I also didn't even drag knee til my 3rd trackday--but I focused on being smooth and getting the proper line--not dragging knee. That will come with proper technique, do not force it!

In short: It is not a goal, but a result of proper technique.
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Old 11-07-2012, 02:45 AM   #38
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Wow, page 2 already. The rumour is true: You meet the nicest people on a Honda. I really appreciates everyone's input, Thank you.

I thought chicken stripe on front is not avoidable. lol...the chicken stripes on my rear tyre are long gone, maybe the first weekend when I got the this bike? getting rid of the chicken stripe was never my aim.. the knee down is. lol....
I wish I can do a proper knee down on my 3rd track day as well. but being more careful tho...lol....lesson learnt.

Since everyone is so encouraging and informative, I just uploaded another video on my cornering on that day as well. Thats the session after my lowside in the 1st session. My friend is nice enough to follow me for few laps.

Any suggestion and advice is welcome both for me and my friend, for example, my bad body position as it has been established in this post, my line on the track, speed on the corners?
Thank you in advance.


Last edited by 365RR; 11-07-2012 at 02:48 AM.
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Old 11-07-2012, 03:57 AM   #39
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Quote:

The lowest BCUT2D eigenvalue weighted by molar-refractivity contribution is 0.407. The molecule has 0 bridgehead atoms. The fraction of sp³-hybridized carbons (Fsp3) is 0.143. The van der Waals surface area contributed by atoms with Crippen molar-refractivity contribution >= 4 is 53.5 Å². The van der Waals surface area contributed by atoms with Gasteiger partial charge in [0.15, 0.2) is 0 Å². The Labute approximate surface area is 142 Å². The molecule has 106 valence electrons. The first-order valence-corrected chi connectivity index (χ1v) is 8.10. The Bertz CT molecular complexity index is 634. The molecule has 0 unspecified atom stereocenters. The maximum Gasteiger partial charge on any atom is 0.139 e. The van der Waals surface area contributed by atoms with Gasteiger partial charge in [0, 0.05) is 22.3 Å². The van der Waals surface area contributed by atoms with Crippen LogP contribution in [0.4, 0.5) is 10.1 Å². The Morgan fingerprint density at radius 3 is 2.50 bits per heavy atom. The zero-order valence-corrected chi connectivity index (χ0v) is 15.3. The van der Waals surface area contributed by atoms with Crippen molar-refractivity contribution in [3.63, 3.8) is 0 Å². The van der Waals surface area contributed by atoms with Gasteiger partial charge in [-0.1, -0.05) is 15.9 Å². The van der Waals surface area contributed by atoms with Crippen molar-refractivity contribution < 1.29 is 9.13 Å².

Originally Posted by misti hurst View Post
Actually what I mean is that you countersteer into the turn and once you are at the lean angle you want then you STOP PRESSING either bar. Your arms can relax and you don't need to keep constant pressure in order to hold the bike on that line. Provided you have good throttle control the bike will maintain that line until you counter-steer out.

Misti
my apologies misti, I interepreted what you said as something different, I imagined it as "apply just enough pressure to maintain the bars in that position", like finger-tip light kind of pressure. but yes definetely relaxed arms in the turns

Quote:
Originally Posted by TribalCBR06 View Post
Possibly. I still have about 1/4inch of chicken strips (Mmm chicken!) on both sides of my front tires. What you should be focusing more is body position, not getting rid of your strips or dragging knee. If you have no more chicken strips, then you're at the edge of runing out of traction! Its that simple.

I also didn't even drag knee til my 3rd trackday--but I focused on being smooth and getting the proper line--not dragging knee. That will come with proper technique, do not force it!

In short: It is not a goal, but a result of proper technique.
truth! if you have proper BP you'll be leaning less & have more grip because you'll be on a fatter part of the tyre, so in actual fact your chicken strips may actually get bigger when you first crack the BP

Quote:
Originally Posted by 365RR View Post